“The Agency’s installations, like all United Nations facilities, are marked as such and fly a United Nations flag on the roof. UNRWA shares the coordinates of all of its installations periodically with relevant Israeli authorities and in times of conflict, the coordinates of designated emergency shelters are shared daily,” UNRWA said.

According to the UN agency, after the fighting ended, investigators were sent to the school and discovered what appeared to be a tunnel underneath the compound.

“A detailed assessment on 31 May 2021 revealed what appears to be a cavity and a possible tunnel, at the location of the missile strike. The depth of the cavity is approximately 7.5 meters below the surface of the school. UNRWA discovered the existence of a possible tunnel in the context of the investigation of the fired missiles,” the agency said.

According to UNRWA, the tunnel did not appear to originate or end at the school, but instead passed underneath it.

Neighbors gather in a clearing strewn with debris from an airstrike during an 11-day war between Gaza’s Hamas rulers and Israel, in Beit Hanoun, Gaza Strip, May 26, 2021. (John Minchillo/AP)

In its statement, UNRWA denounced the construction of the tunnel, but did not identify the group responsible for it.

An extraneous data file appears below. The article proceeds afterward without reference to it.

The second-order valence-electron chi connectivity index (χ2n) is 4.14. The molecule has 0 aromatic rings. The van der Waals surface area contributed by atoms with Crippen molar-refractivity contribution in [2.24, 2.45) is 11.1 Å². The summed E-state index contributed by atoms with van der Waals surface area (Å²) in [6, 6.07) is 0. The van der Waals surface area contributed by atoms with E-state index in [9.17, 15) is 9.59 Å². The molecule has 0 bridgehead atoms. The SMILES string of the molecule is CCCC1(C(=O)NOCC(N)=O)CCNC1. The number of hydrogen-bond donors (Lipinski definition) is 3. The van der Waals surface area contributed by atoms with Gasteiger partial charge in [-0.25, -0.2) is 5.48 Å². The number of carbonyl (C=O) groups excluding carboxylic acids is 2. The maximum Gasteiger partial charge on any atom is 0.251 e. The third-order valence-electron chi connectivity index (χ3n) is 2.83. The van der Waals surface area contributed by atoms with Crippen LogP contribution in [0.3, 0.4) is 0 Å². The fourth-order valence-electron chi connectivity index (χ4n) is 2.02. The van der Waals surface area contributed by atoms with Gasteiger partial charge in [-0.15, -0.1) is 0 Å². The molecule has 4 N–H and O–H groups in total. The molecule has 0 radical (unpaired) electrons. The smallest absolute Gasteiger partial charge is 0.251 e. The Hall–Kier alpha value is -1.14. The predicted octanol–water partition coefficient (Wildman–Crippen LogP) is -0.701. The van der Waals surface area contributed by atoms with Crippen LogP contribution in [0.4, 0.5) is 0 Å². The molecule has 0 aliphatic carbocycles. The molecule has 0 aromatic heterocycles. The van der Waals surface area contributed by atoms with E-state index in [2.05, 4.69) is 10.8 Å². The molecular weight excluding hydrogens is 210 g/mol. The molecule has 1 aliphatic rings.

“UNRWA condemns the existence and potential use by Palestinian armed groups of such tunnels underneath its schools in the strongest possible terms. It is unacceptable that students and staff be placed at risk in such a way,” the agency said.

The UNRWA announcement came days after the head of the agency in Gaza, Matthias Schmale, was recalled from his post amid an uproar in the coastal enclave over an interview he gave to Israeli TV during which he said that IDF strikes during the war appeared to be “precise” and “sophisticated.”

Matthias Schmale, UNRWA’s director in Gaza, speaks during a news conference in front of the UNRWA headquarters in Gaza City, May 19, 2021. (AP Photo/Adel Hana)

Schmale, along with his deputy David de Bold, left the Hamas-run coastal enclave last Wednesday, according to Channel 12, the network to which the UNRWA director made the original comments last month. The interview led to accusations from Gaza rulers Hamas that he was exonerating Israel for the deaths of Palestinian civilians, prompting Schmale to apologize.

A spokesman for the United Nations Relief and Works Agency told Channel 12 that Schmale had been called back to Jerusalem for consultations and had decided to take an extended leave of absence.